Reforming Caritas International

ROME—Several weeks ago, the Vatican announced that it would not grant the necessary approval for Lesley-Anne Knight’s second, four-year term as secretary general of Caritas International, a global network of 165 Catholic agencies working primarily in the Third World on development and health-care issues. Predictably, the Vatican black ball was deplored by some leaders of Caritas-affiliated agencies, who have been complaining to their diplomatic representatives at the Holy See that this clumsy and unwelcome intervention in their internal affairs would imperil their effectiveness in working with other international non-governmental organizations (INGOs).

If that’s the case, it won’t be because of anything the Vatican did. Rather, it will be because the INGO world is dominated by an unbending “progressive” orthodoxy on development and health-care questions that sits poorly with Catholic understandings of how people are empowered to break out of the cycle of poverty. INGO shibboleths are also in sharp conflict with Catholic understandings of the best way to fight the AIDS plague in Africa and other poverty-stricken parts of the world. There is very little public evidence that Caritas International, under Ms. Knight’s leadership, challenged the rigidities in INGO thinking that are a real-world obstacle to empowering the poor and to driving down the incidence of HIV/AIDS. A case in point was her address to a “Catholic Networking Session” at the 2010 International AIDS Conference in Vienna.

There, Ms. Knight asked. “Is there a uniquely Catholic approach to the global HIV pandemic? And if so, what is it?” Her first answer: “I fear that there may be people here in Vienna this week who would answer that it is one characterized by dogma, hypocrisy, moralizing and condemnation.” True enough, given the attitude toward the Church’s sexual ethic prevalent in the INGO universe. But did Ms. Knight challenge this caricature? Not really. The best she could manage was to lament that Catholic AIDS workers (the largest group of non-governmental care-providers for people suffering from AIDS) “are still dogged by these criticisms.”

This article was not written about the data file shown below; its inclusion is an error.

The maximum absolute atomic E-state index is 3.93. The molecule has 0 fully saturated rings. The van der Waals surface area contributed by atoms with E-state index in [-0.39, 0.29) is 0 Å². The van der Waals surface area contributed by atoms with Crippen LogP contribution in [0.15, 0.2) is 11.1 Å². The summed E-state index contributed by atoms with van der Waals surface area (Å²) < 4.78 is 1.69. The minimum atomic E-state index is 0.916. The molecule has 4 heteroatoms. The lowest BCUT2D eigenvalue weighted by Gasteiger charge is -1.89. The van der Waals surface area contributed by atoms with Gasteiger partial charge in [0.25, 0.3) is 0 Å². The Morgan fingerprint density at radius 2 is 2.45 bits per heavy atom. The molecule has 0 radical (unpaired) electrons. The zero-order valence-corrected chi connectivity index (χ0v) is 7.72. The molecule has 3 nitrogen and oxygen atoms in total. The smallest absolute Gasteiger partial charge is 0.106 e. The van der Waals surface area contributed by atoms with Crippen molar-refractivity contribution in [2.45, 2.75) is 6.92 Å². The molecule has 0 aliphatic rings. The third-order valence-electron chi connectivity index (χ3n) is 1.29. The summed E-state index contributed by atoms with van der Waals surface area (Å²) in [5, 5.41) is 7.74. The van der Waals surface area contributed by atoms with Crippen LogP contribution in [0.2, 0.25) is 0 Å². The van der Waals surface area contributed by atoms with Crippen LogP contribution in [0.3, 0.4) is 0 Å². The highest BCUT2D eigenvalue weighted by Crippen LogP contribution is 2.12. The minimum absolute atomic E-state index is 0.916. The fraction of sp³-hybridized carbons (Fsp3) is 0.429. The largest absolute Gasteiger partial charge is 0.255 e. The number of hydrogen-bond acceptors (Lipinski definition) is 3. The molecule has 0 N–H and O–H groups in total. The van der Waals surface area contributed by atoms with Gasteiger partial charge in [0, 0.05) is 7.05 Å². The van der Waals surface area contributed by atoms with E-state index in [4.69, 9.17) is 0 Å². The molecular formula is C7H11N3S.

Nor, in answering her own question, did Leslie-Anne Knight say what she might have said, which is this: “Yes, there is a uniquely Catholic approach to the global HIV pandemic. It is an approach that takes seriously the dignity of the human person, which includes the capacity of men and women to change patterns of behavior that put themselves, their families and their communities at risk. It is an approach that takes the spiritual and moral dimensions of the AIDS crisis seriously. It is an approach that stresses abstinence before marriage and fidelity within marriage—both of which have been shown by independent scholars to drive down the incidence of AIDS in vulnerable populations. It is an approach that refuses to accept the empirically unproven claims that poverty, stigma and low levels of education drive AIDS epidemics. And it is an approach that refuses to burn incense at the altar of the false god latex, where the real votaries of rigid dogma are to be found among those for whom condoms are instruments of salvation.”

Ms. Knight, I hardly need add, said none of this. To the contrary: she put the authority of her position behind a reiteration of the poverty/stigma/low-educational-levels mythology. Which is to say, she reinforced the rigidities that are the true obstacles to the “development innovation and collaboration” for which she called.

I don’t mean to suggest that Ms. Knight is singularly wrong-headed. What she said (and didn’t say) in Vienna expressed what is quite likely the consensus among many Caritas International-affiliated agencies. These agencies have absorbed from the INGO atmosphere in which they work, and from the governments and international agencies on whose funding they have come to depend, the approach to development and AIDS that shaped Ms. Knight’s speech and rendered it strangely anemic in its Catholic identity.